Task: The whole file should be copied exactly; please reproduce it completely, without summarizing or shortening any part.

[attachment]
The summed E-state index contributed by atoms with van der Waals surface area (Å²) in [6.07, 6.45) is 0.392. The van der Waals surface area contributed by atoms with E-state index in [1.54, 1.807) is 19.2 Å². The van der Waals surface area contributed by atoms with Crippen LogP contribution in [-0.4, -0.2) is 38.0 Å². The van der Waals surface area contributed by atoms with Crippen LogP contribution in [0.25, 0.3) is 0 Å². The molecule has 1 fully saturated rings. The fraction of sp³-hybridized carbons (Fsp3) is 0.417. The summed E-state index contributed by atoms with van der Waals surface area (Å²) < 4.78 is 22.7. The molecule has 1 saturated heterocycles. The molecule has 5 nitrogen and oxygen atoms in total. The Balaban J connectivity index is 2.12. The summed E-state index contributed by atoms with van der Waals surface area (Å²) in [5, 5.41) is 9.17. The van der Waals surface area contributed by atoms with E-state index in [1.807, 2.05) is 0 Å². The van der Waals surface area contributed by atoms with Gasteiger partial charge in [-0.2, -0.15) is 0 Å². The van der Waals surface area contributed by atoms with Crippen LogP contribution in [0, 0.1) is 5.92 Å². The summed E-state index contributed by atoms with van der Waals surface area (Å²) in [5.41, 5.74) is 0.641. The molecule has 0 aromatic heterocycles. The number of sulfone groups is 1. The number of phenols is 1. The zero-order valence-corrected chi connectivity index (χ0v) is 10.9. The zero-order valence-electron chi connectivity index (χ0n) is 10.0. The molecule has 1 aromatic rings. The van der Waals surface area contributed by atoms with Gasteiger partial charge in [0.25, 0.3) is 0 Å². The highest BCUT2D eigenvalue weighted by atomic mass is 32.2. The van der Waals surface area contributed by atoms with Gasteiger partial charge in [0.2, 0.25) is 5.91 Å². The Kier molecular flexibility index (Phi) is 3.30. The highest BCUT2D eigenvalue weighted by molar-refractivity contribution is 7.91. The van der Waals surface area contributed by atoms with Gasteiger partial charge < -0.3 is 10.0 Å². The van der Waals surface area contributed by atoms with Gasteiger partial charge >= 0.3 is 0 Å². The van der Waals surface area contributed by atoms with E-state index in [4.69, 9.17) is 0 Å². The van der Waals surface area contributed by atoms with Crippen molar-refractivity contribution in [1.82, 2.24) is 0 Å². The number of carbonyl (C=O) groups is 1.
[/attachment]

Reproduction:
The summed E-state index contributed by atoms with van der Waals surface area (Å²) in [6.07, 6.45) is 0.392. The van der Waals surface area contributed by atoms with E-state index in [1.54, 1.807) is 19.2 Å². The van der Waals surface area contributed by atoms with Crippen LogP contribution in [-0.4, -0.2) is 38.0 Å². The van der Waals surface area contributed by atoms with Crippen LogP contribution in [0.25, 0.3) is 0 Å². The molecule has 1 fully saturated rings. The fraction of sp³-hybridized carbons (Fsp3) is 0.417. The summed E-state index contributed by atoms with van der Waals surface area (Å²) < 4.78 is 22.7. The molecule has 1 saturated heterocycles. The molecule has 5 nitrogen and oxygen atoms in total. The Balaban J connectivity index is 2.12. The summed E-state index contributed by atoms with van der Waals surface area (Å²) in [5, 5.41) is 9.17. The van der Waals surface area contributed by atoms with E-state index in [1.807, 2.05) is 0 Å². The van der Waals surface area contributed by atoms with Gasteiger partial charge in [-0.2, -0.15) is 0 Å². The van der Waals surface area contributed by atoms with Crippen LogP contribution in [0, 0.1) is 5.92 Å². The summed E-state index contributed by atoms with van der Waals surface area (Å²) in [5.41, 5.74) is 0.641. The molecule has 0 aromatic heterocycles. The number of sulfone groups is 1. The number of phenols is 1. The zero-order valence-corrected chi connectivity index (χ0v) is 10.9. The zero-order valence-electron chi connectivity index (χ0n) is 10.0. The molecule has 1 aromatic rings. The van der Waals surface area contributed by atoms with Gasteiger partial charge in [0.25, 0.3) is 0 Å². The highest BCUT2D eigenvalue weighted by atomic mass is 32.2. The van der Waals surface area contributed by atoms with Gasteiger partial charge in [0.2, 0.25) is 5.91 Å². The Kier molecular flexibility index (Phi) is 3.30. The highest BCUT2D eigenvalue weighted by molar-refractivity contribution is 7.91. The van der Waals surface area contributed by atoms with Gasteiger partial charge < -0.3 is 10.0 Å². The van der Waals surface area contributed by atoms with Gasteiger partial charge >= 0.3 is 0 Å². The van der Waals surface area contributed by atoms with E-state index in [4.69, 9.17) is 0 Å². The van der Waals surface area contributed by atoms with Crippen molar-refractivity contribution in [1.82, 2.24) is 0 Å². The number of carbonyl (C=O) groups is 1.